Sebastian is just 17 years old, but he seems even younger. His father has kept him more or less imprisoned in their apartment since Sebastian's mother left when he was seven. Sebastian's life is scheduled and policed by "Father" (Sebastian notes ruefully that he would never dare call his father "Dad" or "Pop"), who homeschools him and oversees every other detail of his existence, from his healthy diet to the books he reads in his leisure time. Both Sebastian and his father have no friends or social life. They do not attend church, go to movies or join clubs. What's more, Sebastian's father warns him that he must guard carefully against emotions such as excitement or happiness, since those will lead inevitably to heartbreak.
Sebastian does have one allowed outlet. A doctor told his father that he needed fresh air and exercise, and so Sebastian is allowed to go for a daily run. It is on one of these excursions that he meets his one and only friend, Delilah, who is staying temporarily in an apartment in Sebastian's building. She is visiting from San Diego, and the knowledge that she will be leaving lends a bittersweet note to their friendship. Meanwhile, Delilah mothers Sebastian. She also opens doors for him to the everyday world, showing him films on DVD (Sebastian's father does not believe in movies), encouraging him to vent to her, and giving him forbidden foods like pizza, soft pretzels and Chinese food.
Since Sebastian's father takes a sleeping pill every night, and then sleeps soundly, Sebastian has begun slipping out of the apartment to ride the subway for hours. Although he confesses to being pretty much terrified of everything, these respites away from his father feel like a peaceful refuge. On one of these outings, he spies a beautiful young woman who also appears to be riding the subway without a destination. Their eyes meet briefly, since they are the car's only occupants, all the way to the end of the line --- and beyond.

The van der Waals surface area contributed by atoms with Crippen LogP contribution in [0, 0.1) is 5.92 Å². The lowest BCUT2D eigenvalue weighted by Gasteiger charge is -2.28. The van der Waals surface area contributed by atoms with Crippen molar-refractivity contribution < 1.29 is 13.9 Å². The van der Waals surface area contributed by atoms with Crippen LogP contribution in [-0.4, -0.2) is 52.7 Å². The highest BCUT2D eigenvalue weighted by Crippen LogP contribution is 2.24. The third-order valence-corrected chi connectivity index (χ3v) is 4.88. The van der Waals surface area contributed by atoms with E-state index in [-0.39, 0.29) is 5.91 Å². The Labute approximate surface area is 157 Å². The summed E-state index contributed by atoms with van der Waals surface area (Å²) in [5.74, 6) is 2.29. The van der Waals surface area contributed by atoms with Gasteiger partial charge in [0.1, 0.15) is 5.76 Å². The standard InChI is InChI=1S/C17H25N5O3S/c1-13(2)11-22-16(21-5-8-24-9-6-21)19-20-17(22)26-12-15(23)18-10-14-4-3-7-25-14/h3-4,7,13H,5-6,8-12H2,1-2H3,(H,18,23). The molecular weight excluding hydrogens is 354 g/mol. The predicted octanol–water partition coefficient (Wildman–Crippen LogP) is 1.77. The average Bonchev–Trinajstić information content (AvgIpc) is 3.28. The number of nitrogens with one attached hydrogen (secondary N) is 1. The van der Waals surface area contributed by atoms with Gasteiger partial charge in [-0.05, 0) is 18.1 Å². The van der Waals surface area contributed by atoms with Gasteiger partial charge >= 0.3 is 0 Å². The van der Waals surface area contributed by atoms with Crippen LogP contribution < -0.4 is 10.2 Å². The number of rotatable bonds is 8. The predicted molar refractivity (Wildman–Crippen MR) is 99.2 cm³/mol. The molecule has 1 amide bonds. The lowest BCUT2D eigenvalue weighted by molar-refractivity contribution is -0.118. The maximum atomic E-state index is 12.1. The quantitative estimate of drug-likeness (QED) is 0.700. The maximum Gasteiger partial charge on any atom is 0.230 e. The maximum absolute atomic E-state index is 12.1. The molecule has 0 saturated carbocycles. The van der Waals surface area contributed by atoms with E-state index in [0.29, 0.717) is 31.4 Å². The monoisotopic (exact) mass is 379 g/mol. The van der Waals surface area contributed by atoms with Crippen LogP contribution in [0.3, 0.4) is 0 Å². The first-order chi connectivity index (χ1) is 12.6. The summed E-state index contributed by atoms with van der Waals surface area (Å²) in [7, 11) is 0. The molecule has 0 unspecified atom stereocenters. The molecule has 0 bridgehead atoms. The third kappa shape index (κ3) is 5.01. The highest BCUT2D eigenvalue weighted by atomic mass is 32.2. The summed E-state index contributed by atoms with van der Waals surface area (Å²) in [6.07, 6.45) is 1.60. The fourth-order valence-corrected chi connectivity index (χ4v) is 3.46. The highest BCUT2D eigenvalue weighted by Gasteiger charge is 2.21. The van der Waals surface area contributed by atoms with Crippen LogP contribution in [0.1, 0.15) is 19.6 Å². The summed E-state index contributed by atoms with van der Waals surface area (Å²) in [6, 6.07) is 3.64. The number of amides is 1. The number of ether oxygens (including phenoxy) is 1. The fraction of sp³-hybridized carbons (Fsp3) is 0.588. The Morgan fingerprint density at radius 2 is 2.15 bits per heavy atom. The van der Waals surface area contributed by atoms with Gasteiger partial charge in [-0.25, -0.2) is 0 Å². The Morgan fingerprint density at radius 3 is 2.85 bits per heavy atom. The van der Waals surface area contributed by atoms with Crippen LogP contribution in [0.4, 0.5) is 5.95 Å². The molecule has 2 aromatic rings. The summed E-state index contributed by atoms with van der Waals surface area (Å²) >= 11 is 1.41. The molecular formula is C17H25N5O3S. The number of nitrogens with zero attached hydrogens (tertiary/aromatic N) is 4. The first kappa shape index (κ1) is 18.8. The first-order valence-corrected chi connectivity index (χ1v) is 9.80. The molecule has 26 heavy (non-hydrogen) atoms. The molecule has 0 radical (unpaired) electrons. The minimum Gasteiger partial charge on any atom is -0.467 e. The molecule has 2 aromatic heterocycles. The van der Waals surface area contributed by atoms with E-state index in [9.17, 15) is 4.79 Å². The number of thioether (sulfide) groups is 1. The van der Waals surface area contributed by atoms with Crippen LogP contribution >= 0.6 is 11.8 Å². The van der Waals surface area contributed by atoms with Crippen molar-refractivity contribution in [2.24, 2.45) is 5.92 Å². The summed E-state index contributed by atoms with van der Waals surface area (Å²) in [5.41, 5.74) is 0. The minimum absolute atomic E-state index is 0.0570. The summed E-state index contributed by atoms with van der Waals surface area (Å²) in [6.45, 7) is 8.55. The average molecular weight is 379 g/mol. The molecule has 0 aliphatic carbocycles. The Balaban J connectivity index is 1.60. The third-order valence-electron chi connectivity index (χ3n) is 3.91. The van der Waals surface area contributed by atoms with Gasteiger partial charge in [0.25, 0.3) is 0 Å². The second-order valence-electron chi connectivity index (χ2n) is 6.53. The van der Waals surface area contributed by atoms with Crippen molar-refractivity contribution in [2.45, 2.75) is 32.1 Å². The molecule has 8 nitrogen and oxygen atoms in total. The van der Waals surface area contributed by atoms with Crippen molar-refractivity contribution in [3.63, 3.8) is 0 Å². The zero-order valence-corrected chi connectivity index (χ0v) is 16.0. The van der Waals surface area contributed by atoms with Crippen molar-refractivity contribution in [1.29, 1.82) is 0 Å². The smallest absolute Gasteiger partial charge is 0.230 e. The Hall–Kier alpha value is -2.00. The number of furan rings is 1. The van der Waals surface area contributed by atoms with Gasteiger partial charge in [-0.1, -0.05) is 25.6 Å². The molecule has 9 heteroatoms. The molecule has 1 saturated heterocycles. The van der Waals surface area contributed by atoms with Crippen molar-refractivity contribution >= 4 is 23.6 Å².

The stranger is obviously older than Sebastian, wrapped up almost entirely, but Sebastian guesses that she's in her early 20s. She appears delicate, with a mark on her cheek that may be a bruise. Somehow, mysteriously and magically, his fellow rider arouses strong, unnamable emotions in the lonely young man.
The other subway rider is Maria, the mother of two young children. She has lived with their abusive father, Carl, since she became pregnant at 15. Now she has been fired from her night-time job at a grocery store. Shocking herself, Maria has chosen not to reveal that she is jobless, although she knows inevitably that Carl will discover this fact and become enraged. She is riding the subway at night to delay his eventual fury, during which he will no doubt hurt her by squeezing her arms and shoving her. Maria is hyper-conscious of Sebastian during their initial ride, and although she does not want to make trouble with Carl or cause problems for the young stranger, she cannot resist making contact with him. Little does she know how much their lives will change as a result.
CHASING WINDMILLS is a poignant and offbeat romance between two lonely victims, relayed tenderly. Author Catherine Ryan Hyde weaves a compelling account with strands reminiscent of gritty fairy tales and classic love stories into an original modern-day fable. I had a hard time putting this book down, because I truly could not predict the plot twists and turns, which led ultimately to a realistic and worthy conclusion.
Reviewed by Terry Miller Shannon on March 4, 2008